ALAMEDA, Calif. (AP) — Oakland Raiders coach Jack Del Rio plans to have his team spend part of the bye week trying to figure out how to fix a running game that was supposed to be a focal point of its offense.
The Raiders are averaging 90 yards a game on the ground — sixth-lowest in the NFL — and have topped the 100-yard mark as a team just once.
Injuries and a lack of consistent commitment in the play-calling have been two of biggest stumbling blocks, though issues along the offensive line have also factored in.
It's certainly not the scenario management envisioned when it hired offensive coordinator Bill Musgrave to upgrade a unit that was the worst in the NFL in 2014 and one that hasn't ranked higher than 12th in the last four seasons.
Yet after five games the situation hasn't gotten much better and is a big reason why Oakland is 2-3.
"We know what has to get done," leading rusher Latavius Murray said Tuesday. "I'll put it on me. It starts with me being the best runner I could be and trusting those guys up front."
Murray, given the starting job in the offseason, has looked good at times but he's been unable to stay healthy and on the field. He rushed for 139 yards and a touchdown on 26 carries in a Week 3 win over Cleveland but has just 88 yards on 28 carries in the two games since.
A sixth-round draft pick in 2013, Murray ran the ball just twice in the second half of last week's 16-10 loss to Denver because of a shoulder injury. That came on the heels of Oakland's loss in Chicago when he was pulled out of the game in the second half after fumbling and letting a pass bounce off his chest that was intercepted.
Against the Broncos, Murray's absence was clearly felt in the second half when the Raiders ran the ball just nine times despite it being a one-score game for most of the afternoon.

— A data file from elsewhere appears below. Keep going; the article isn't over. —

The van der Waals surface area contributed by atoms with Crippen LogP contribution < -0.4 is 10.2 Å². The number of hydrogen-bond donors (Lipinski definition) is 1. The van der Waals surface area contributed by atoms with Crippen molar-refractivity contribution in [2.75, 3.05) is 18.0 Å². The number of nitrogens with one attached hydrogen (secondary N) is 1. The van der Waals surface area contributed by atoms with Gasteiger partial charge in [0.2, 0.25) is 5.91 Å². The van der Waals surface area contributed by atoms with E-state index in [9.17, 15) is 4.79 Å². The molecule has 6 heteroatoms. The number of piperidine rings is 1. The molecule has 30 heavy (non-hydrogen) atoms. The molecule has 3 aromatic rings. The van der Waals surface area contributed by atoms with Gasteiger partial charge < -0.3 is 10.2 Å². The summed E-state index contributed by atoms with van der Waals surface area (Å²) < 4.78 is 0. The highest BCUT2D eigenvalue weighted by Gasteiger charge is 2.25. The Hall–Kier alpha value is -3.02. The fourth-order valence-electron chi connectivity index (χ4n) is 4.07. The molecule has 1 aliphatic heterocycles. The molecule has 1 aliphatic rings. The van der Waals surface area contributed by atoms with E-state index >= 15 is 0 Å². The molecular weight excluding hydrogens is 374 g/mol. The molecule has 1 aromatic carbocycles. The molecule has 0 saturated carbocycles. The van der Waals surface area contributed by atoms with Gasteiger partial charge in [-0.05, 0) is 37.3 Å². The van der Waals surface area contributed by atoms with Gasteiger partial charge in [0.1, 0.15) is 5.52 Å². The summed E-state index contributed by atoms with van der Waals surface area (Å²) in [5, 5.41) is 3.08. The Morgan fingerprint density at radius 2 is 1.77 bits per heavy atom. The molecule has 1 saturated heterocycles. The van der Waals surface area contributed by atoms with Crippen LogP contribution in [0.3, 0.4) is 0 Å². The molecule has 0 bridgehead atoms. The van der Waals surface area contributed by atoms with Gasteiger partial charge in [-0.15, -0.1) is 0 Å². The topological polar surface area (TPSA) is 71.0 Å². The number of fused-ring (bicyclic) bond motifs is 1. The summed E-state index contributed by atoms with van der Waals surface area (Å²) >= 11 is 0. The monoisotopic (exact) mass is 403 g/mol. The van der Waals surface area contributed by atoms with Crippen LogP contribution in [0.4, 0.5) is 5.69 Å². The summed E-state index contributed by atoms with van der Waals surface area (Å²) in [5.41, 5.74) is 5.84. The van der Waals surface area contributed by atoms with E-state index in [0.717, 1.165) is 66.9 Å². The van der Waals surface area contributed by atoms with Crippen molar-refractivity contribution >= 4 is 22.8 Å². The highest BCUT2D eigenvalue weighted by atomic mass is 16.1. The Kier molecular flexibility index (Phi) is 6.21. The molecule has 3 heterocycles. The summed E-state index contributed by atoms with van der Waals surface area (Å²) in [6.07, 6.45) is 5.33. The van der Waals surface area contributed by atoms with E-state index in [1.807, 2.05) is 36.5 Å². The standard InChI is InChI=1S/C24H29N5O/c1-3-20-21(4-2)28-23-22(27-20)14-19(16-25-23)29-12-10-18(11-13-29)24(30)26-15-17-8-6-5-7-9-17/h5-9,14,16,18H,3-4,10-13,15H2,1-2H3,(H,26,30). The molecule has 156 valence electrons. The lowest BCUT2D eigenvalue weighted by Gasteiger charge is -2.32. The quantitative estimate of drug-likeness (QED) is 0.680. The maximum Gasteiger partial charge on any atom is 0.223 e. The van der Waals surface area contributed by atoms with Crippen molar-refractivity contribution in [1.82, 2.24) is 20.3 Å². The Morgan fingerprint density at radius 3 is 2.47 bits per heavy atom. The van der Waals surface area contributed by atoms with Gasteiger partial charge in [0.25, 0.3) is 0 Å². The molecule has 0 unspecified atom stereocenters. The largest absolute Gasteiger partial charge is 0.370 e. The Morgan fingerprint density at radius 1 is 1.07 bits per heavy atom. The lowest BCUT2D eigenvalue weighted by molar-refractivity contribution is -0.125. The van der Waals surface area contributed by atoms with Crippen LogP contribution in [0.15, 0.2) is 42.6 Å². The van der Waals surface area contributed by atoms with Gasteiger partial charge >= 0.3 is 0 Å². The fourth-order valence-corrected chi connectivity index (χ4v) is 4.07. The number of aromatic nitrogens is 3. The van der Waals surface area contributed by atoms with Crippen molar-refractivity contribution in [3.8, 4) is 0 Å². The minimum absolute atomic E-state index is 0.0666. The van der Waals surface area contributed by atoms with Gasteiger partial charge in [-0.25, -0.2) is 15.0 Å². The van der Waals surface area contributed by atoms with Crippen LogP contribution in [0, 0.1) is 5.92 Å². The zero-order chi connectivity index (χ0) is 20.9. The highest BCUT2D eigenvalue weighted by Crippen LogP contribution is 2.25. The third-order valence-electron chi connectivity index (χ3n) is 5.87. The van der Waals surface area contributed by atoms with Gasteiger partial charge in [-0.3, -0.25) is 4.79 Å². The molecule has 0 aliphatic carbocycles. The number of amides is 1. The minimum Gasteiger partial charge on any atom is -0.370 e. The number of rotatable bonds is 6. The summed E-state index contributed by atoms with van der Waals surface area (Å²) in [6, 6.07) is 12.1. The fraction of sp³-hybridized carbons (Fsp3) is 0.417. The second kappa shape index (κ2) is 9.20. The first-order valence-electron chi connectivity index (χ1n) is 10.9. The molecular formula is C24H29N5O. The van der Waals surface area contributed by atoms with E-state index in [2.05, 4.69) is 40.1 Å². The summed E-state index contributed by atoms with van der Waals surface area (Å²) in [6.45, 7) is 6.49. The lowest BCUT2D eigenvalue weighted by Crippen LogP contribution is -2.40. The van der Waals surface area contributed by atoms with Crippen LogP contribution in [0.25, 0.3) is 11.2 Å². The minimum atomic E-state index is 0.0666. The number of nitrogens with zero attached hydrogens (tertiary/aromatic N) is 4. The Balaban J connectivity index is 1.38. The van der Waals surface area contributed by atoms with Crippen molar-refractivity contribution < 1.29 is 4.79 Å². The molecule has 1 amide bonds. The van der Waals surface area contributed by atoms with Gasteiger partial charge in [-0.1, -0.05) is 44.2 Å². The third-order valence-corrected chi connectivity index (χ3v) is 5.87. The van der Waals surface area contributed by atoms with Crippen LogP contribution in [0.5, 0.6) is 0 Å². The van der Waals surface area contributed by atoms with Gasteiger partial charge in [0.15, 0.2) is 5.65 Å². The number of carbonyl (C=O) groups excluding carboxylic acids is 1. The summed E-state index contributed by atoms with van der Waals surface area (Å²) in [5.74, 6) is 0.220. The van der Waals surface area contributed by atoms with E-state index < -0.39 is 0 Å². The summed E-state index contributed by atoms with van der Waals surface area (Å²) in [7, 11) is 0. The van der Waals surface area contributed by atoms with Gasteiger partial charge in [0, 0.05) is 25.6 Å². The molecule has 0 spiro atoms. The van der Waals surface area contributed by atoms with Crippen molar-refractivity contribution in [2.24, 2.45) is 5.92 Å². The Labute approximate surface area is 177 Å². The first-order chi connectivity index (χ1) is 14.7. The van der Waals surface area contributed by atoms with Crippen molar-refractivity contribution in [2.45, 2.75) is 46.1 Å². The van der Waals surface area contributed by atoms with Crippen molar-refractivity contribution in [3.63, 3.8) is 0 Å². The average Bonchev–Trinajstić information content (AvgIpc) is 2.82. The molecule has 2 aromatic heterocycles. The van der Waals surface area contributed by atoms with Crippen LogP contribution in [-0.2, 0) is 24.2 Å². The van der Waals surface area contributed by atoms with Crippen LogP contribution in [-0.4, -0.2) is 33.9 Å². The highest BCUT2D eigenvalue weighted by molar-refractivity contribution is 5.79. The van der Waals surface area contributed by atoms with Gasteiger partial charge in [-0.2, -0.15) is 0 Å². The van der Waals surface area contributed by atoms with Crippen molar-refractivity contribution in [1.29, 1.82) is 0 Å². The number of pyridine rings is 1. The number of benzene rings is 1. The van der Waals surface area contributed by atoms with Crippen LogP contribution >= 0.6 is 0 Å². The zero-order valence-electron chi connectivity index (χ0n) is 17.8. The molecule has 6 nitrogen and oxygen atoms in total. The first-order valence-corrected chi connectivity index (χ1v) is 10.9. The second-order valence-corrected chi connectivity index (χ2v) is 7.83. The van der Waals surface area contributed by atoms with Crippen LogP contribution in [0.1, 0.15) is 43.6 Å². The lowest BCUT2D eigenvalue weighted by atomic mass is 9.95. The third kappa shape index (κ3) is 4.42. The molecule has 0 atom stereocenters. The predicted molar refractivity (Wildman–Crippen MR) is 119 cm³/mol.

Overall, Oakland has run the ball 112 times this season. Only Minnesota, Denver, New England, Detroit and Miami have fewer rushing attempts, though Murray doesn't believe that's the sole reason for the Raiders' struggles.
"When you look at some of the runs, there's a difference of one popping for a long one and not," Murray said. "It's not a matter of when or how many times. It's just a matter of making the most of the carries that we do get."
The Raiders average a respectable 4.0 yards per carry and Murray is 10th overall in the NFL with 336 yards. Both numbers are misleading.
Nearly a quarter of Oakland's 450 yards on the ground came on four plays — a 54-yard run by Murrray, a 20-yarder by Murray, a 24-yard scramble by quarterback Derek Carr and a 12-yard gain by third-down back Roy Helu Jr.
A lack of depth hasn't helped, either.
Backup Taiwan Jones missed the last two games with a foot injury, and Helu, Jamize Olawale and Marcel Reece have only been marginally effective when given the ball.
That's why the bye week comes at a good time for the Raiders and their beleaguered running game.
"It's obviously a good time to get some rest, relax and heal up," Murray said. "It's some time off and that always helps. We believe in each other and that's the main thing going forward. We just have to make sure we're playing better at the end to finish off games."